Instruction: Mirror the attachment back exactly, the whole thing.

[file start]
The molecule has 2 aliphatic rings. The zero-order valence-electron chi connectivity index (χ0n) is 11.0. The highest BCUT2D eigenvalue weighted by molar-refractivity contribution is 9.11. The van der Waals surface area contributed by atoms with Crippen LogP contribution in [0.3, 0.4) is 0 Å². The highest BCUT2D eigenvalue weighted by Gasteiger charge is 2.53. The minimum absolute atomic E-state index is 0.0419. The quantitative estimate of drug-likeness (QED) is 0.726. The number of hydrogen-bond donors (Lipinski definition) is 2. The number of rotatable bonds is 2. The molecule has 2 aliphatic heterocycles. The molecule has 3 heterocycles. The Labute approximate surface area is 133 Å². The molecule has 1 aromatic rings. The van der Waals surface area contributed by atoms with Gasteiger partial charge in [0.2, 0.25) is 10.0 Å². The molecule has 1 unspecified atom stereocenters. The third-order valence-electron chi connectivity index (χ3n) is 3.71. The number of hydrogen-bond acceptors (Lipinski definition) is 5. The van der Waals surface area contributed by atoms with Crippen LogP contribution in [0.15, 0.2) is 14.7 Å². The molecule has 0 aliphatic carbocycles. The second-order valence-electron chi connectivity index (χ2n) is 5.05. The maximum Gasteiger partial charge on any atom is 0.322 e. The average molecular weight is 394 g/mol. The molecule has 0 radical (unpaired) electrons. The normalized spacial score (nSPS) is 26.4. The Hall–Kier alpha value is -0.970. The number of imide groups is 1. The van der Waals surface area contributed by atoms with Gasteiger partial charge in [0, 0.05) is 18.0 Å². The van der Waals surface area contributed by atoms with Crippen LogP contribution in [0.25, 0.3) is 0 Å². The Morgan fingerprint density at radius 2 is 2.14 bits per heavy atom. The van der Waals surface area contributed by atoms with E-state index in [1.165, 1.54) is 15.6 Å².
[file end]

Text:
The molecule has 2 aliphatic rings. The zero-order valence-electron chi connectivity index (χ0n) is 11.0. The highest BCUT2D eigenvalue weighted by molar-refractivity contribution is 9.11. The van der Waals surface area contributed by atoms with Crippen LogP contribution in [0.3, 0.4) is 0 Å². The highest BCUT2D eigenvalue weighted by Gasteiger charge is 2.53. The minimum absolute atomic E-state index is 0.0419. The quantitative estimate of drug-likeness (QED) is 0.726. The number of hydrogen-bond donors (Lipinski definition) is 2. The number of rotatable bonds is 2. The molecule has 2 aliphatic heterocycles. The molecule has 3 heterocycles. The Labute approximate surface area is 133 Å². The molecule has 1 aromatic rings. The van der Waals surface area contributed by atoms with Gasteiger partial charge in [0.2, 0.25) is 10.0 Å². The molecule has 1 unspecified atom stereocenters. The third-order valence-electron chi connectivity index (χ3n) is 3.71. The number of hydrogen-bond acceptors (Lipinski definition) is 5. The van der Waals surface area contributed by atoms with Crippen LogP contribution in [0.15, 0.2) is 14.7 Å². The molecule has 0 aliphatic carbocycles. The second-order valence-electron chi connectivity index (χ2n) is 5.05. The maximum Gasteiger partial charge on any atom is 0.322 e. The average molecular weight is 394 g/mol. The molecule has 0 radical (unpaired) electrons. The normalized spacial score (nSPS) is 26.4. The Hall–Kier alpha value is -0.970. The number of imide groups is 1. The van der Waals surface area contributed by atoms with Gasteiger partial charge in [0, 0.05) is 18.0 Å². The van der Waals surface area contributed by atoms with Crippen LogP contribution in [0.25, 0.3) is 0 Å². The Morgan fingerprint density at radius 2 is 2.14 bits per heavy atom. The van der Waals surface area contributed by atoms with E-state index in [1.165, 1.54) is 15.6 Å².